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Recent news reports suggest retail chains are testing technologies that allow them to track consumers' movements in stores by following the Wi-Fi signals from shoppers' smartphones.
Recent news reports suggest retail chains are testing technologies that allow them to track consumers' movements in stores by following the Wi–Fi signals from shoppers' smartphones. That extends into the bricks–and–mortar realm the kind of tracking marketers already do online with cookies and pixels. All this data can help marketers personalize offers, but it can also make shoppers uncomfortable. So how should retailers balance the value of customer data with privacy concerns?
Where do you think retailers should draw the line in tracking consumers' behavior? Join the discussion at Internet Retailer's Facebook page or on Twitter, using the hashtag #IRDiscuss.
"As long as you are honest and transparent about the data you are collecting and why—and you give customers the opportunity to opt out—there's no issue with it. This means marketers have to educate their customers about the risks and be honest and transparent in their practices. The audience will always dictate what is fair and what is not. The more honest and transparent you are, the more people will opt in."
– Jason Falls, vice president, digital strategy, e–retailer CafePress Inc.
"Retailers must understand the hypercritical role trust plays in relationships to brands and loyalty. If—without even meaning to—data tactics appear sneaky or snoopy, trust can be shattered and a customer lost forever. Retailers should proceed with an excess of caution and transparency when it comes to tracking and other data practices. They should disclose to the customer what's being collected and above all, what's in it for them."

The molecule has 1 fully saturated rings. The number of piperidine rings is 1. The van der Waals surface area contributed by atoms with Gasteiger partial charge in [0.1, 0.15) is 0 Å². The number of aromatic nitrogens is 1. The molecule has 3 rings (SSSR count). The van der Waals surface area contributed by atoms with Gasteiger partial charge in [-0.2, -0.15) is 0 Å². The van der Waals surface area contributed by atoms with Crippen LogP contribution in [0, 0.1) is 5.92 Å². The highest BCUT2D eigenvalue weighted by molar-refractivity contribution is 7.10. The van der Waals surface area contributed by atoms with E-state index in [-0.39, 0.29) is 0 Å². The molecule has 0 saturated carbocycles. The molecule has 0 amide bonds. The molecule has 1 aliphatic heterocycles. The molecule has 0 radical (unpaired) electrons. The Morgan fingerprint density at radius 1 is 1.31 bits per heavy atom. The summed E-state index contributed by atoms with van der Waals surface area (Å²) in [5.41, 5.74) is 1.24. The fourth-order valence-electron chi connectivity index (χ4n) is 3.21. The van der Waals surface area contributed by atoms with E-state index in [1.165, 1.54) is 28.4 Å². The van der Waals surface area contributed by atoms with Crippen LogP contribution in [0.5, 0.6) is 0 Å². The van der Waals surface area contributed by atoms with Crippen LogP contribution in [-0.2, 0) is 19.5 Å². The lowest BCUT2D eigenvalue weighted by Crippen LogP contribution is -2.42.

– Rebecca Lieb, analyst, business research and advisory firm Altimeter Group
"Transparency is the key to these sorts of activities. Shoppers often will agree to provide their information in return for value. If retailers are transparent about their data uses and let consumers opt out of uses that make them uncomfortable, they can minimize concerns. And if value—such as coupons or a more personalized shopping experience—is provided in exchange for that data, shoppers generally tend to respond positively.ÊIt is the unexpected uses of data that create friction."
– Lisa Sotto, global privacy and data security practice head at law firm Hunton & Williams LLP
"If there's a robust way to opt out, companies should be able to do behavioral marketing, though sensitive areas—like health, sexuality and location—should probably only be collected and used with permission."
– Justin Brookman, director, consumer privacy, Center for Democracy & Technology